What Influences Choice of Continuing Medical Education Modalities and Providers? National Survey of U.S. Physicians, Nurse Practitioners and PAs

Academic Medicine (01/01/2021) Vol. 96, No. 1, P. 93 O'Brien Pott, Maureen; Blanshan, Anissa S.; Huneke, Kelly M.; et al.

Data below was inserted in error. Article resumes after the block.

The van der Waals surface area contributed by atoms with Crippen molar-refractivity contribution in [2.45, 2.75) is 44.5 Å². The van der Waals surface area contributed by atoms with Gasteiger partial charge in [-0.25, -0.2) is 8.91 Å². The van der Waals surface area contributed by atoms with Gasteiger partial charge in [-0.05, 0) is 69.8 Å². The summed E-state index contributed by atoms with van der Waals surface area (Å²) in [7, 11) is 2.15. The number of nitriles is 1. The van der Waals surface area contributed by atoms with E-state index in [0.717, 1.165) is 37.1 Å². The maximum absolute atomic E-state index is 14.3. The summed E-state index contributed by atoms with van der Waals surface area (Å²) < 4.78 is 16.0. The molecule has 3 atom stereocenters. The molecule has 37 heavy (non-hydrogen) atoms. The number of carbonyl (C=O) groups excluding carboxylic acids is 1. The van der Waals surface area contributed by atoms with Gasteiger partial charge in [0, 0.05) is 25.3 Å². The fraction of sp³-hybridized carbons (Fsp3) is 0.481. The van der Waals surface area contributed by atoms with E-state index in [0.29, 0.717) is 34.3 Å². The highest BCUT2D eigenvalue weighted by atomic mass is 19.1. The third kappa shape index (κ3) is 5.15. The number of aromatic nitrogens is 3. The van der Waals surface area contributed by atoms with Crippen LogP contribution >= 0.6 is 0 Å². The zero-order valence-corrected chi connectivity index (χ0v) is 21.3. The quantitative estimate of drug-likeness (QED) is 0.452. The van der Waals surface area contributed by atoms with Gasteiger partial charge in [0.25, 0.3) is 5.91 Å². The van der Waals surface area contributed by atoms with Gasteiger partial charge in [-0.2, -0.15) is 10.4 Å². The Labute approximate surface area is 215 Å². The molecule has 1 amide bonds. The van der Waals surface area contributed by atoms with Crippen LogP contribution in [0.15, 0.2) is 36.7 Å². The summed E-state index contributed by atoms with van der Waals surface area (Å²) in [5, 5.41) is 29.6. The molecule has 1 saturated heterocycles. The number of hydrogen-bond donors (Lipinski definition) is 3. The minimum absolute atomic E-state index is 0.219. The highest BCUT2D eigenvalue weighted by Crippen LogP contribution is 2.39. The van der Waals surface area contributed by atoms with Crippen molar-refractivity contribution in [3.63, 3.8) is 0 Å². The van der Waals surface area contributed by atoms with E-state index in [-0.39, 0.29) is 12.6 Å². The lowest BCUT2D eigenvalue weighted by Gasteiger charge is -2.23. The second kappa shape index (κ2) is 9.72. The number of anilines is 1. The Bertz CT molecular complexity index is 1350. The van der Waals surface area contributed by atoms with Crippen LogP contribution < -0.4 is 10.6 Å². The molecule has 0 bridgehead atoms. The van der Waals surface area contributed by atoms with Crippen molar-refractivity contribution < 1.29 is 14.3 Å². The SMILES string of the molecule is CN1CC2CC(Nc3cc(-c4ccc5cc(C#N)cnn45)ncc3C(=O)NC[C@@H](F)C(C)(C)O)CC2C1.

An investigation of what influences clinicians' choice of continuing medical education (CME) activities in the United States surveyed family medicine physicians, internal medicine and hospitalist physicians, medicine specialist physicians, nurse practitioners and physician assistants. The most important factors related to selecting CME activities were identified as topic, quality of content, availability of CME credit, and clinical practice focus, while referral frequency was ascribed the lowest ranking. CME activities that respondents expected to use most in the future included live, online, point-of-care and print-based activities. The most appealing characteristics of online CME were that learning could be done when clinicians had time, at their own rate and at a lower cost. Live CME's most popular factors were that the topic was best taught in this format, or the activity was sited at a destination spot or a regional location. Most academic institutions that provided CME received relatively high ratings for research focus and clinical practice focus, while commercial providers' earned slightly higher ratings for ease of access. Overall, responses were similar across clinician types and age groups. The researchers noted in conclusion that "physicians, nurse practitioners and physician assistants are interested in using a variety of CME delivery modalities."

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